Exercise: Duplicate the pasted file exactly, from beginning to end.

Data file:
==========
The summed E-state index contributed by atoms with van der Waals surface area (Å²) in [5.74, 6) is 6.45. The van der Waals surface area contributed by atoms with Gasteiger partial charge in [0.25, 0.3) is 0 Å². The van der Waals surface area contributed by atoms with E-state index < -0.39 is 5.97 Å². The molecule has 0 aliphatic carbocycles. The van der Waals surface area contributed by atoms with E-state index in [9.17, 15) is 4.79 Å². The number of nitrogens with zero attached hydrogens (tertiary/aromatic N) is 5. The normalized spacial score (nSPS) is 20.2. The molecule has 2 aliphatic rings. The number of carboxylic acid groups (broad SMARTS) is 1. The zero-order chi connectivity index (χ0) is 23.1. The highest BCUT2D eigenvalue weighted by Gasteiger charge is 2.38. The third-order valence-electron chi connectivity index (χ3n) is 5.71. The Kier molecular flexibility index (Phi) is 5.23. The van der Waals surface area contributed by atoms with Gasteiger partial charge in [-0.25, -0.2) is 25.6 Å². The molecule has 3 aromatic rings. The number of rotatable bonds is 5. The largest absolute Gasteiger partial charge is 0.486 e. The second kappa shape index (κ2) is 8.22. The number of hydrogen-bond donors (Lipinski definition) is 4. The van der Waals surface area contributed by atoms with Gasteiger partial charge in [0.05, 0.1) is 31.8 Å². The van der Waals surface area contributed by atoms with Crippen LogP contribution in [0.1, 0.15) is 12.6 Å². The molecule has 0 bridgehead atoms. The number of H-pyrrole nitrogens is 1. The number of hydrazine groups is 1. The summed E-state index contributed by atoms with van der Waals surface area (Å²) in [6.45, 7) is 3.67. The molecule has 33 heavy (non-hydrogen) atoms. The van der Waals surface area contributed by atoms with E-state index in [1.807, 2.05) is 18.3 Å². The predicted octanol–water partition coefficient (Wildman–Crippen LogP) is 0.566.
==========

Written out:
The summed E-state index contributed by atoms with van der Waals surface area (Å²) in [5.74, 6) is 6.45. The van der Waals surface area contributed by atoms with Gasteiger partial charge in [0.25, 0.3) is 0 Å². The van der Waals surface area contributed by atoms with E-state index < -0.39 is 5.97 Å². The molecule has 0 aliphatic carbocycles. The van der Waals surface area contributed by atoms with E-state index in [9.17, 15) is 4.79 Å². The number of nitrogens with zero attached hydrogens (tertiary/aromatic N) is 5. The normalized spacial score (nSPS) is 20.2. The molecule has 2 aliphatic rings. The number of carboxylic acid groups (broad SMARTS) is 1. The zero-order chi connectivity index (χ0) is 23.1. The highest BCUT2D eigenvalue weighted by Gasteiger charge is 2.38. The third-order valence-electron chi connectivity index (χ3n) is 5.71. The Kier molecular flexibility index (Phi) is 5.23. The van der Waals surface area contributed by atoms with Gasteiger partial charge in [-0.25, -0.2) is 25.6 Å². The molecule has 3 aromatic rings. The number of rotatable bonds is 5. The largest absolute Gasteiger partial charge is 0.486 e. The second kappa shape index (κ2) is 8.22. The number of hydrogen-bond donors (Lipinski definition) is 4. The van der Waals surface area contributed by atoms with Gasteiger partial charge in [0.05, 0.1) is 31.8 Å². The van der Waals surface area contributed by atoms with Crippen LogP contribution in [0.1, 0.15) is 12.6 Å². The molecule has 0 bridgehead atoms. The number of H-pyrrole nitrogens is 1. The number of hydrazine groups is 1. The summed E-state index contributed by atoms with van der Waals surface area (Å²) in [6.45, 7) is 3.67. The molecule has 33 heavy (non-hydrogen) atoms. The van der Waals surface area contributed by atoms with E-state index in [1.807, 2.05) is 18.3 Å². The predicted octanol–water partition coefficient (Wildman–Crippen LogP) is 0.566.